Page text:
Smart Hacking for Privacy: Smart Meter and Privacy Concerns.
At the 28th Chaos Communication Congress Stephan Brinkhaus BSc. gives a lecture on smart meter security issues at 16:00h 30.Dec.2011.
Advanced metering devices (aka smart meters) are nowadays being installed throughout electric networks in Germany, in other parts of Europe and in the United States. Due to a recent amendment especially in Germany they become more and more popular and are obligatory for new and refurbished buildings.
Unfortunately, smart meters are able to become surveillance devices that monitor the behavior of the customers leading to unprecedented invasions of consumer privacy. High-resolution energy consumption data is transmitted to the utility company in principle allowing intrusive identification and monitoring of equipment within consumers’ homes (e. g., TV set, refrigerator, toaster, and oven) as was already shown in different reports.
This talk is about the Discovergy / EasyMeter smart meter used for electricity metering in private homes in Germany. During our analysis we found several security bugs that range from problems with the certificate management of the website to missing security features for the metering data in transit. For example (un)fortunately the metering data is unsigned and unencrypted, although otherwise stated explicitly on the manufacturer’s homepage. It has to be pointed out that all tests were performed on a sealed, fully functionally device.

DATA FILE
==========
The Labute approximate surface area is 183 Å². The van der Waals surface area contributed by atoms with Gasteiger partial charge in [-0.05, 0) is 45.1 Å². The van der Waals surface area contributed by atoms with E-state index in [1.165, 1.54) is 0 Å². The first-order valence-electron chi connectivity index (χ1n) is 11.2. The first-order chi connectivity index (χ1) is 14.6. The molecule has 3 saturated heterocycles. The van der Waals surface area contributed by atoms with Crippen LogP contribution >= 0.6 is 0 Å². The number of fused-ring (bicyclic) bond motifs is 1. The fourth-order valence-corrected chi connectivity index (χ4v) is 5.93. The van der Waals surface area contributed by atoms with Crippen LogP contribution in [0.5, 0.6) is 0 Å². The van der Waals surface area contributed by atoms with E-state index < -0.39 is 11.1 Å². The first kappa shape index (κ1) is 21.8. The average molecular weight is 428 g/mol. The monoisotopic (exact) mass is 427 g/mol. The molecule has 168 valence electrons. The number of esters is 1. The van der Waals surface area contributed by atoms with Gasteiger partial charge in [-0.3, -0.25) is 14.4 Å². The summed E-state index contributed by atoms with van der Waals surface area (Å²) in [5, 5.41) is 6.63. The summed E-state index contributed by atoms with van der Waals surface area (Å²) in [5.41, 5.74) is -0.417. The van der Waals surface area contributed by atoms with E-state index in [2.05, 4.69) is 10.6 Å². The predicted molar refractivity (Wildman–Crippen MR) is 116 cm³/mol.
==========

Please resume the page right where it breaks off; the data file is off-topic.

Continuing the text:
In our presentation we will mainly focus on two aspects which we revealed during our analysis: first the privacy issues resulting in even allowing to identify the TV program out of the metering data and second the “problem” that one can easily alter data transmitted even for a third party and thereby potentially fake the amount of consumed power being billed.
In the first part of the talk we show that the analysis of the household’s electricity usage profile can reveal what channel the TV set in the household is displaying. We will also give some test-based assessments whether it is possible to scan for copyright-protected material in the data collected by the smart meter.
In the second part we focus on the data being transmitted by the smart meter via the Internet. We show to what extent the consumption data can be altered and transmitted to the server and visualize this by transmitting some kind of picture data to Discovergy’s consumption data server in a way that the picture content will become visible in the electricity profile. Moreover, we show what happens if the faked power consumption data reflects unrealistic extreme high or negative power consumptions and how that might influence the database and service robustness